Attitudes / Culture / Hong Kong / Lifestyle

The Help … In Hong Kong

I was going to write this whole post on helpers in Hong Kong and the complexities of it all. Hong Kong is one of the few countries in the world who allow foreign workers in under a special visa purely to work as domestic helpers – live in help. There is a fine line between a helper being “help” and “servant”.

The problem is as I wrote the 10th paragraph I realised the topic is so loaded and there are so many things I COULD write on so many different aspects of helpers that I should just focus on the questions at hand.

I define a domestic helper as someone who HELPS me. That help comes in various forms, but I try not to take it for granted or abuse the privilege of having her in our home.

I’ve been asked a few times “Where did we find our helper?” and “What’s it like to have a helper?”

So perhaps it is best I stick to answering the specific questions for now and leave the philosophicals of the helper world to be broken up into posts for another time.

Let’s start with “Where did we find our helper?”

Word of mouth. Simple as that. A close friend of ours at the time recommended her. She worked in our friend’s building (which we ironically moved into not long after).

We had interviewed other helpers. We hadn’t found the right match.

What do I mean by right match?

The lady you choose has to live in your home. They have to work with your family. They have to share some of your ideals and expectations. You have to be able to tolerate their presence, their quirks, and they yours. You need to trust them and they in kind need to trust you.

Our number one requirement was a love for kids. Genuine love. The helper recommended to us was the first helper we interviewed who got down to our kids level and asked them what they liked to do and played with them at their level. They ended up reading a book together. It’s a silly little thing, but love is important.

To me love for a child is something you either have or you don’t. It can’t be taught. It has to be genuine. Our helper loves our children as her own. Cooking and cleaning can be taught, improved on, habits changed … love … can not.

If you’re looking for a helper, definitely reach out to friends with helpers who may know of someone who is a good fit to your family.

“What’s it like to have a helper?”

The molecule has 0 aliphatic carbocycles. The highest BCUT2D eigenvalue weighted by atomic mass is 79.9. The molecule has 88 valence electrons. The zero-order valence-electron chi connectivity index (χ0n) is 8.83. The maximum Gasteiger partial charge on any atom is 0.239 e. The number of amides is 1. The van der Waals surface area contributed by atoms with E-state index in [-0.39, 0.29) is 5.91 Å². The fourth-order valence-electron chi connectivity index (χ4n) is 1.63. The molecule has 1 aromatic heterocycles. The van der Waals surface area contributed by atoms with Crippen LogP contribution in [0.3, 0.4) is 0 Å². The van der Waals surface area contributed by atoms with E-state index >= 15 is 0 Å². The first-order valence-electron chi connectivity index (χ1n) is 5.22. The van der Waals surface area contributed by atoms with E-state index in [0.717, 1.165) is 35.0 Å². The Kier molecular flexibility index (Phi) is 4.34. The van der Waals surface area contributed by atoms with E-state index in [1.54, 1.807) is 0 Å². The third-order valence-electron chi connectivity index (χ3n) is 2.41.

It’s strange. At first it was a huge adjustment. There was a learning curve on both sides. As an Aussie/Chinese family we do things a little differently and that took some adjustment for our helper in the beginning. We needed to learn how to deal with having another person living in the apartment. It was quirky little things mostly – often cultural.

Emotionally for me it was a challenge as well. I felt like a failure because I hadn’t been able to cope on my own, but I also felt ‘free’ from the burden of having to do everything for myself. I didn’t stop being a mum or doing bits and pieces around the apartment. In fact I got more time to be a mum and dedicate my focus to my family and more time to actually take time out when I needed it too.

It took a month or so for things to settle down before we got into a rhythm of understanding and got to know each other. It isn’t perfect, but it works. That’s one thing I think people forget – having help isn’t always going to be perfect and you have to work out what you are willing to accept and what you’re not and make sure you have open communication on both sides. Honesty and trust are key.

The irony is while I do enjoy and appreciate having the extra help I look forward to the day when I no longer need it (and I’ve told my helper this on many occasions). I’m capable of keeping home in a normal situation back in Oz and unlike a number of mums here I cope just fine when my helper is away on her holidays.

While we need her I do appreciate having the extra set of hands and support. We try not to abuse the privilege of having her help in our family.

Back to the title of this post, I have to admit after watching the movie “The Help” I was surprised by the similarities characters in the movie share with some of their modern day counterparts in Hong Kong. Helpers are not servants … but it would seem perhaps some people here have forgotten or don’t understand that … but those stories are for another post another time.

 

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